If you are interested in blogging or want to promote your book, please contact E. B. Davis at writerswhokill@gmail.com.


February Interviews













2/5 Heather Weidner, Glitter, Glam, and Contraband
2/12 Rhys Bowen, Above The Bay of Angels
2/19 Elizabeth Penney, Hems & Homicide
2/26 Annette Dashofy, Under The Radar


Saturday Guest Bloggers:
2/1 Valerie Burns
2/8 Jeannette de Beauvoir
2/15 Kathryn Lane

WWK Bloggers: 2/22 Kait Carson, 1/28 & 1/29 Special Interviews with Agatha Nominees by Paula Gail Benson

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WWK is proud of our four Agatha nominees. Kaye George for Best Short Story--not her first time to be nominated, Connie Berry and Grace Topping for Best First Mystery Novel (wish they weren't having to compete against each other), and Annette Dashofy for Best Contemporary Novel--her fifth nomination!


Congratulations to our writers for the following publications:

Look for Kaye George and Margaret S. Hamilton's short stories in the new Mid-Century Murder by Darkhouse Books. Kaye's story is "Life and Death on the Road" and Margaret's story is titled "4BR/3.5BA Contemporary."


Kaye George's first novel in the Vintage Sweets mystery series, Revenge is Sweet, will be released on March 10th. Look for the interview here on March 11.


Grace Topping's second novel in Laura Bishop staging series, Staging Wars, will be released by Henery Press on April 28th. Look for the interview here on April 29th.


Don't miss Shari Randall's "The Queen of Christmas" available on at Amazon. Shari's holiday story for WWK was too long so she published it for our enjoyment. It's available for 99 cents or on Kindle Unlimited for free!


KM Rockwood's "The Society" and "To Die A Free Man; the Story of Joseph Bowers" are included in the BOULD Awards Anthology, which was released on November 19. KM won second place with a cash prize for "The Society." Congratulations, KM! Kaye George's "Meeting on the Funicular" is also in this anthology, which can be bought for 99 cents on Kindle until November 30.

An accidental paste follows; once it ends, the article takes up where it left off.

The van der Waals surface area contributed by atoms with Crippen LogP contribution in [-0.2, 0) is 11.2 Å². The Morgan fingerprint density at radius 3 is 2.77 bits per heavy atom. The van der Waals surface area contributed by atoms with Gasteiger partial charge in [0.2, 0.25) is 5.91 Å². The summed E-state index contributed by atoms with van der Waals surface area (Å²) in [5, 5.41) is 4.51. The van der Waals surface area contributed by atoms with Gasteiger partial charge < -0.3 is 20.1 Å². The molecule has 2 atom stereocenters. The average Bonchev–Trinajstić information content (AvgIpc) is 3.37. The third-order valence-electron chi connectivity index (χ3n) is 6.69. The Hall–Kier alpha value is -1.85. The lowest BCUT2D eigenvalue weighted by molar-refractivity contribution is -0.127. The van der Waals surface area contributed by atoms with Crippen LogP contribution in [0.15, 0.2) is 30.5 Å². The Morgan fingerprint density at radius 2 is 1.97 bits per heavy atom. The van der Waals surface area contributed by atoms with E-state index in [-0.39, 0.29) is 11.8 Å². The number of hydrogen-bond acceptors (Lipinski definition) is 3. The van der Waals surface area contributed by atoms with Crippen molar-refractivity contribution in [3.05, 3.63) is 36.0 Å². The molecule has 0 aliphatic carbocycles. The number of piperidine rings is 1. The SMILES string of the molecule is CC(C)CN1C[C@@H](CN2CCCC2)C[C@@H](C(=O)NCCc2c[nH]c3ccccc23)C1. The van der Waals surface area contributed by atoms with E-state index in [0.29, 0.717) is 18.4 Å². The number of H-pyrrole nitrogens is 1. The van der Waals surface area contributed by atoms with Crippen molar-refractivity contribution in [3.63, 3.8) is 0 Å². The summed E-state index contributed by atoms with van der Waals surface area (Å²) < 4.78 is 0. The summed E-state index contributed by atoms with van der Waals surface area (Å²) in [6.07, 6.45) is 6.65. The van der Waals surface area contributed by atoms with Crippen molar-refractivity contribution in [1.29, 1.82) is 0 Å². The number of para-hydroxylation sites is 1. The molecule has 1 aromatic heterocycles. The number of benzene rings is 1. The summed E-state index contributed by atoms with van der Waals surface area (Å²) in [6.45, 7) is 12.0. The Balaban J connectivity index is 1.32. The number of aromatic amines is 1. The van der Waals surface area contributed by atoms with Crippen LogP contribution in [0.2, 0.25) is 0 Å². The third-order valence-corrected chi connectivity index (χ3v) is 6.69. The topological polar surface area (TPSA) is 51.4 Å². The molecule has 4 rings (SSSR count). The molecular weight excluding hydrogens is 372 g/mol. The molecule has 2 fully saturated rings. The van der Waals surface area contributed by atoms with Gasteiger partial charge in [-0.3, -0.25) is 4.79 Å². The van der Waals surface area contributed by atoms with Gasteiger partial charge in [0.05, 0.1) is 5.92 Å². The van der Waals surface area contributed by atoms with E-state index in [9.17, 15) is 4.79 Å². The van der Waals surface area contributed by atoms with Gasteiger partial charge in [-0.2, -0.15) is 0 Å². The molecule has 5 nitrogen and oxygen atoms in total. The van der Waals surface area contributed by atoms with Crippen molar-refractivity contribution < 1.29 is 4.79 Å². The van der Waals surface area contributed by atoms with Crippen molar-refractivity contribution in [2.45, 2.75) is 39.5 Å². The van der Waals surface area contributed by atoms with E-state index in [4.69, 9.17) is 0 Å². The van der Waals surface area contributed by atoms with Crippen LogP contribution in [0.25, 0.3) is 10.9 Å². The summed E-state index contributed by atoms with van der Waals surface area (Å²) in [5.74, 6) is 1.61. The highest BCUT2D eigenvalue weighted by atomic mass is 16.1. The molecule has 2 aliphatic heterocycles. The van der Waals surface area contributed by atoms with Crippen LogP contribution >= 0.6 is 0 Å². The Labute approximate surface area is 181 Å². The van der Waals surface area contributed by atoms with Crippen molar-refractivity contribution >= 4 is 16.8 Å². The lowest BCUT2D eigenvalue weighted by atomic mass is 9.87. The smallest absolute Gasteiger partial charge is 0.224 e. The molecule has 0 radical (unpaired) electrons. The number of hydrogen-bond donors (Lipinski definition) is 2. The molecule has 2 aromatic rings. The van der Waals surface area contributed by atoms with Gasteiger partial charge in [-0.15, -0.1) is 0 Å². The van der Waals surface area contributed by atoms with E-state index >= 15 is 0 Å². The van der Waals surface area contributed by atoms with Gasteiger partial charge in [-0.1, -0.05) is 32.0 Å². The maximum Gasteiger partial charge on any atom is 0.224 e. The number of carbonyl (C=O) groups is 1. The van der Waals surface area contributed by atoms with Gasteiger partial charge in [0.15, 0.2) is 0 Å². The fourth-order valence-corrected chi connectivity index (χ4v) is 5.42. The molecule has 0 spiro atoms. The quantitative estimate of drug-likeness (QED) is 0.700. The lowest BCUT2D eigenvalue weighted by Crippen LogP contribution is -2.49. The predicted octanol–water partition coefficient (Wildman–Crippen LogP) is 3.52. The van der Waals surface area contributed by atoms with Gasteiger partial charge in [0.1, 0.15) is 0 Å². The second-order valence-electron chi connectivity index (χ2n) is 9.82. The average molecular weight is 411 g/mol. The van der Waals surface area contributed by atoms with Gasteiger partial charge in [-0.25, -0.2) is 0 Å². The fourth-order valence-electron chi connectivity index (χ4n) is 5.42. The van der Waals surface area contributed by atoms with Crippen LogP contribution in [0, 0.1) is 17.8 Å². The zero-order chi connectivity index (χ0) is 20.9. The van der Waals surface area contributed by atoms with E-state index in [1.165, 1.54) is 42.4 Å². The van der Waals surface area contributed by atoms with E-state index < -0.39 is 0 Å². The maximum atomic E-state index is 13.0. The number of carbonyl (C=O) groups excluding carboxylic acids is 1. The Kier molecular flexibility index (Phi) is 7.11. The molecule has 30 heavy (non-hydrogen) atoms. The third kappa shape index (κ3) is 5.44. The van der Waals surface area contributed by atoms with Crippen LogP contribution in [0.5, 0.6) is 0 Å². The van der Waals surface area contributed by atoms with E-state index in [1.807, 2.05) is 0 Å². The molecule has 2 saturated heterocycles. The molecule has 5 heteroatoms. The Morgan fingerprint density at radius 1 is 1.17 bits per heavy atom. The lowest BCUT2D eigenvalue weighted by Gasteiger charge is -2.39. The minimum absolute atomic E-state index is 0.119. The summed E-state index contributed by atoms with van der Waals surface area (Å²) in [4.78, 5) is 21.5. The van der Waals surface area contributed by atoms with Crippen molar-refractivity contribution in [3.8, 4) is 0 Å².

Paula Gail Benson's story "Wisest, Swiftest, Kindest" appears in Love in the Lowcountry an anthology by the Lowcountry Romance Writers available 11/5 in e-book and print format on Amazon. The anthology includes fourteen stories all based in Charleston, South Carolina.


Kaye George's "Grist for the Mill" was published in A Murder of Crows anthology, edited by Sandra Murphy on October 9th.



Shari Randall will be writing again for St. Martin's, perhaps under a pseudonym. We look forward to reading Shari's Ice Cream Shop Mystery series debuting next year. Congratulations, Shari!

Susan Van Kirk's A Death At Tippett Pond was released on June 15th. Read E. B. Davis's interview with Susan.

Warren Bull's Abraham Lincoln: Seldom Told Stories was released. It is available at: GoRead: https://www.goread.com/book/abraham-lincoln-seldom-told-stories or at Amazon: https://tinyurl.com/ydaklx8p

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Tuesday, July 13, 2010

A Signed Contract

On Friday (July 9, 2010) I signed a contract with Master Point Press to publish my bridge book targeted for Intermediate/Novice players. It is scheduled to be published in Fall 2011, so you have lots of time to take up bridge between now and then so you’ll want to buy the book.